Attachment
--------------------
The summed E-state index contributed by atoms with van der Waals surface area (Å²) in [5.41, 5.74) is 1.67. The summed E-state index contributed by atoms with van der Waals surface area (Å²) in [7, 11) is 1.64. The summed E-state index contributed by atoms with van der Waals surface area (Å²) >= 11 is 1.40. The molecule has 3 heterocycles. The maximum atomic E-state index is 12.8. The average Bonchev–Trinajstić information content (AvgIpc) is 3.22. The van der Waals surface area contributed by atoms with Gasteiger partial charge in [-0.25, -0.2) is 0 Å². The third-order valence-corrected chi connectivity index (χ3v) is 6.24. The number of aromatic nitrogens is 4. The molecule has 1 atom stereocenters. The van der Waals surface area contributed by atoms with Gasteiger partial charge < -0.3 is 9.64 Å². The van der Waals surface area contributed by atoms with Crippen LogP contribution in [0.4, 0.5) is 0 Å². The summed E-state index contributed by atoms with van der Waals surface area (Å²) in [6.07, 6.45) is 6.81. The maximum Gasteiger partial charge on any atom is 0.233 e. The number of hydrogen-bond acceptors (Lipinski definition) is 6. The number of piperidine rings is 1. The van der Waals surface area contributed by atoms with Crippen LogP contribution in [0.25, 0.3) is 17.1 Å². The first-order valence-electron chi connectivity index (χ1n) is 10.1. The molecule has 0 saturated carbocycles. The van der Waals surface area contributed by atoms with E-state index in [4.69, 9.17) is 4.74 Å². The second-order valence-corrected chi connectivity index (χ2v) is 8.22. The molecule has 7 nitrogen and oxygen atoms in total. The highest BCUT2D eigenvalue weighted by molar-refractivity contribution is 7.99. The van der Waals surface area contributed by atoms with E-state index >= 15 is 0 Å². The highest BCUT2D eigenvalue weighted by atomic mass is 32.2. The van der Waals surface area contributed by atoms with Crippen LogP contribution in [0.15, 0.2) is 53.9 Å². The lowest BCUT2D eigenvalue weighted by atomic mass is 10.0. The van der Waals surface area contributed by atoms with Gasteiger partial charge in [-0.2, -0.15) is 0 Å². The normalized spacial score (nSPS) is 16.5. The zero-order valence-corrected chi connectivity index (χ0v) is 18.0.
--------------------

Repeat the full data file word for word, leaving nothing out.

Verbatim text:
The summed E-state index contributed by atoms with van der Waals surface area (Å²) in [5.41, 5.74) is 1.67. The summed E-state index contributed by atoms with van der Waals surface area (Å²) in [7, 11) is 1.64. The summed E-state index contributed by atoms with van der Waals surface area (Å²) >= 11 is 1.40. The molecule has 3 heterocycles. The maximum atomic E-state index is 12.8. The average Bonchev–Trinajstić information content (AvgIpc) is 3.22. The van der Waals surface area contributed by atoms with Gasteiger partial charge in [-0.25, -0.2) is 0 Å². The third-order valence-corrected chi connectivity index (χ3v) is 6.24. The number of aromatic nitrogens is 4. The molecule has 1 atom stereocenters. The van der Waals surface area contributed by atoms with Gasteiger partial charge < -0.3 is 9.64 Å². The van der Waals surface area contributed by atoms with Crippen LogP contribution in [0.4, 0.5) is 0 Å². The summed E-state index contributed by atoms with van der Waals surface area (Å²) in [6.07, 6.45) is 6.81. The maximum Gasteiger partial charge on any atom is 0.233 e. The number of hydrogen-bond acceptors (Lipinski definition) is 6. The number of piperidine rings is 1. The van der Waals surface area contributed by atoms with Crippen LogP contribution in [0.25, 0.3) is 17.1 Å². The first-order valence-electron chi connectivity index (χ1n) is 10.1. The molecule has 0 saturated carbocycles. The van der Waals surface area contributed by atoms with E-state index in [4.69, 9.17) is 4.74 Å². The second-order valence-corrected chi connectivity index (χ2v) is 8.22. The molecule has 7 nitrogen and oxygen atoms in total. The highest BCUT2D eigenvalue weighted by molar-refractivity contribution is 7.99. The van der Waals surface area contributed by atoms with E-state index >= 15 is 0 Å². The highest BCUT2D eigenvalue weighted by atomic mass is 32.2. The van der Waals surface area contributed by atoms with Crippen LogP contribution in [0.15, 0.2) is 53.9 Å². The lowest BCUT2D eigenvalue weighted by atomic mass is 10.0. The van der Waals surface area contributed by atoms with Gasteiger partial charge in [-0.2, -0.15) is 0 Å². The normalized spacial score (nSPS) is 16.5. The zero-order valence-corrected chi connectivity index (χ0v) is 18.0.